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Repeat after me; "I love my fixie, I love my fixie!"(21 posts)

Repeat after me; "I love my fixie, I love my fixie!"look271
Jun 21, 2002 7:44 PM
Rode it to work 2x this week. What a blast. 42 X 16 gearing, spin like a fool. Here she is:
re: Repeat after me; "I love my fixie, I love my fixie!"capnjim01
Jun 22, 2002 4:28 AM
Nice! how far is you commute?
5.5 miles 1 way.look271
Jun 22, 2002 8:23 AM
Downhill to, uphill coming home. I really think that it helps me climb and push bigger gears on my geared bikes.
re: Very nice. (nm)JL
Jun 22, 2002 5:07 AM
Yep, I love my fixie!SS_MB-7
Jun 22, 2002 5:18 AM
I bought my first singlespeed road bike nearly 2 months ago - a '02 Fuji Track...this was also my first fixed-gear bike.



I've been commuting into work (one-way = 17km ~11miles) on it ever since. The first ride was a little weird, but I quickly got over the feeling of needing to coast. Now, when I ride my freewheel MTB singlespeed, it feels weird to coast.

I added a front brake and front/brake levers and ditched the stock pedals for a pair of EggBeaters -- these pedals are incredible! And, I also ditched the stock saddle for a good 'ol Sella Italia Flite.

On my commute, I take my son (20 months old) to his baby-sitters in a Chariot Carrier. The ride with him is ~4km (~2.5 miles). I drop him off along with the carrier at the sitters and continue to work. Then, rinse and repeat.

Just the other day, I was late at work so I had the wife pick-up my son. This left me plenty of time to get out and ride. I hooked up with a buddy and we headed-out on the roads. He was on a geared bike and I told him that he needed to stay in 42x14 which was equivalent to my 48x16 gearing....he couldn't do it!

We booted around the city from west to east and then back....all-in-all, I put on ~85km (50 miles) before I got home. My riding partner tried to "drop" me on several occasions, but like his shadow, he couldn't loose me ;)

When I walked in the door, my wife asked the traditional-post-ride-question: "So, how was the ride?". To which I replied: "Incredible!".

Ride Hard,
Mike B.
Yep, I love my fixie!look271
Jun 22, 2002 9:27 AM
A couple of guys that I know have Fuji track bikes, too. They're nice. I did mine the cheap way-bought the old Bianchi from a guy at work (for $75), stripped the components, got a flip-flop rear wheel on e-bay for CHEAP, new tires (it's a 27 inch wheel) and it was good to go. It now has a different saddle than the one in the pic-that was ok, but weighed a ton! I had a similar experience riding with some guys on geared bikes. 2 of us showed on our fixies and they thought they'd hurt us by doing some decent climbs. I was 1st to the top =) They know better now!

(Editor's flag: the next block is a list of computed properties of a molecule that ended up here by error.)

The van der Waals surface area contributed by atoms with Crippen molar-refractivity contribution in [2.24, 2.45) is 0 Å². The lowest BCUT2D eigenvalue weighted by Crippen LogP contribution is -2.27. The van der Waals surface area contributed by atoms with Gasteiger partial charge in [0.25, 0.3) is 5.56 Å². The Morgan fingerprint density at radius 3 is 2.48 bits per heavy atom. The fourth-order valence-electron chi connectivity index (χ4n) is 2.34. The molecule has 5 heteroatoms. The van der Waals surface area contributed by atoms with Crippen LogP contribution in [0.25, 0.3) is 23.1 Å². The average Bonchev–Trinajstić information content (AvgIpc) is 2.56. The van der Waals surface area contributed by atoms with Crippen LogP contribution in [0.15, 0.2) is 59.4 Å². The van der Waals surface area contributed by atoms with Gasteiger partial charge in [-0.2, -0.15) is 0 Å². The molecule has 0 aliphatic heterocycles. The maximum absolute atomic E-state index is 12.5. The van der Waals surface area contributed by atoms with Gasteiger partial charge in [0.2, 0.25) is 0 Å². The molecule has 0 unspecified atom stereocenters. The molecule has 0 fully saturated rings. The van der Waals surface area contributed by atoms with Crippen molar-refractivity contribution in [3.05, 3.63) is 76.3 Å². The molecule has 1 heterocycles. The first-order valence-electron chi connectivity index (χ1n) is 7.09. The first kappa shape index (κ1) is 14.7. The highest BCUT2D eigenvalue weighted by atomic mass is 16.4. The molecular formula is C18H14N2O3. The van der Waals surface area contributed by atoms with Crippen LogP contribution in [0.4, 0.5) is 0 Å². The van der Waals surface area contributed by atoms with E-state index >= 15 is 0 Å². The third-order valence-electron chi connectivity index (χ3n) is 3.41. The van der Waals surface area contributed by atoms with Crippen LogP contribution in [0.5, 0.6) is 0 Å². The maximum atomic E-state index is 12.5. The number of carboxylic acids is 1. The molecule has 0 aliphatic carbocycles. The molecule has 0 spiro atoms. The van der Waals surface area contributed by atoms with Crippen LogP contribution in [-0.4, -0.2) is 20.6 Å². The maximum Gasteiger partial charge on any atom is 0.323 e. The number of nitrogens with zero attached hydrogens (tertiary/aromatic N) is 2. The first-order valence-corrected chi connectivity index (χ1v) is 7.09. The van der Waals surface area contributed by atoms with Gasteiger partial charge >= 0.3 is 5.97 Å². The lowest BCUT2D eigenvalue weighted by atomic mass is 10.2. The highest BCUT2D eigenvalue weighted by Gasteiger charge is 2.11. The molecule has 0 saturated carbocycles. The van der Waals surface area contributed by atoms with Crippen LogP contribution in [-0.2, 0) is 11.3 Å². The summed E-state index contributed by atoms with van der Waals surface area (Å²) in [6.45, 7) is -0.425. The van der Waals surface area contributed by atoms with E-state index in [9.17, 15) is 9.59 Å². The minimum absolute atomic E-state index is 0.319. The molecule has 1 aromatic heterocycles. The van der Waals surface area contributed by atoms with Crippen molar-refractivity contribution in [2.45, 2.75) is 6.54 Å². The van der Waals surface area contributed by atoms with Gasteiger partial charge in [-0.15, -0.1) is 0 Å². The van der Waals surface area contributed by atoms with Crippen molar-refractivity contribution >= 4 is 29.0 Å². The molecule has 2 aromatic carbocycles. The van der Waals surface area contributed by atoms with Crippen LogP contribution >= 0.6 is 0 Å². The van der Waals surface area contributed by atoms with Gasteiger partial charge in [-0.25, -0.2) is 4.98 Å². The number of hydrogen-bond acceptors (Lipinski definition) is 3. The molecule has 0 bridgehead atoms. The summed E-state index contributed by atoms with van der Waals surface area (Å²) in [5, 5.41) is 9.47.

Repeat after me; I love your fixie, I love your fixie!firstrax
Jun 22, 2002 7:58 AM
re: Repeat after me; "I love my fixie, I love my fixie!"Cigar
Jun 22, 2002 2:30 PM
I gotta git one soon!
What is different about the fit of a fixed gear bike over a road bike? nmJBurton
Jun 22, 2002 2:44 PM
I just gotta ask the idiot question...Lone Gunman
Jun 22, 2002 5:02 PM
How do you stop those crazy things without killing yourself or breaking a chain or crank or losing control? I ask because I have a 1990 Schwinn Alu that is my backup bike. I now have a retro 12 speed that is becoming the backup bike, so the Schwinn is on the sidelines collecting dust. It has a triple on it now, but I have the original 170 crank and biopace chainrings. All I would need would be a set of hubs which I may have that are usable, different bb to set up the chain line and swap out the brake levers. A few more questions; How would a 42 tooth biopace work as a fixie chainring, good or bad idea? Why not a single speed where I could coast or freewheel and keep the brakeset? Still not sure I understand what a flip flop is, what is it?
Patience, grasshopper!look271
Jun 22, 2002 5:37 PM
Realize that I am fairly new to this, but here goes. You use your legs to slow down and when you get better, you can stop altogether just using leg strenghth. I'm not there yet. A 170 crank would be good, but I'd ditch the biopace. A flip-flop hub has a gear on either side. Some have a fixed gear on either side (2 different sizes if you need a higher/lower gear) or a freewheel on the other side-like mine. I had no problem with chain-line but I used spacers on the chainring bolts. You don't have to worry about the chain snapping or the cog coming off-if it can happen, it would have happened to me, and it hasn't(yet!)
I just gotta ask the idiot question...Walter
Jun 22, 2002 6:46 PM
If you build it out of a former road frame, keep the front brake. It'll help immensely with slowing you down as it'll make resisting the pedals much easier. Unless you're shedding speed on a downhill a rear brake does nothing on a fixie.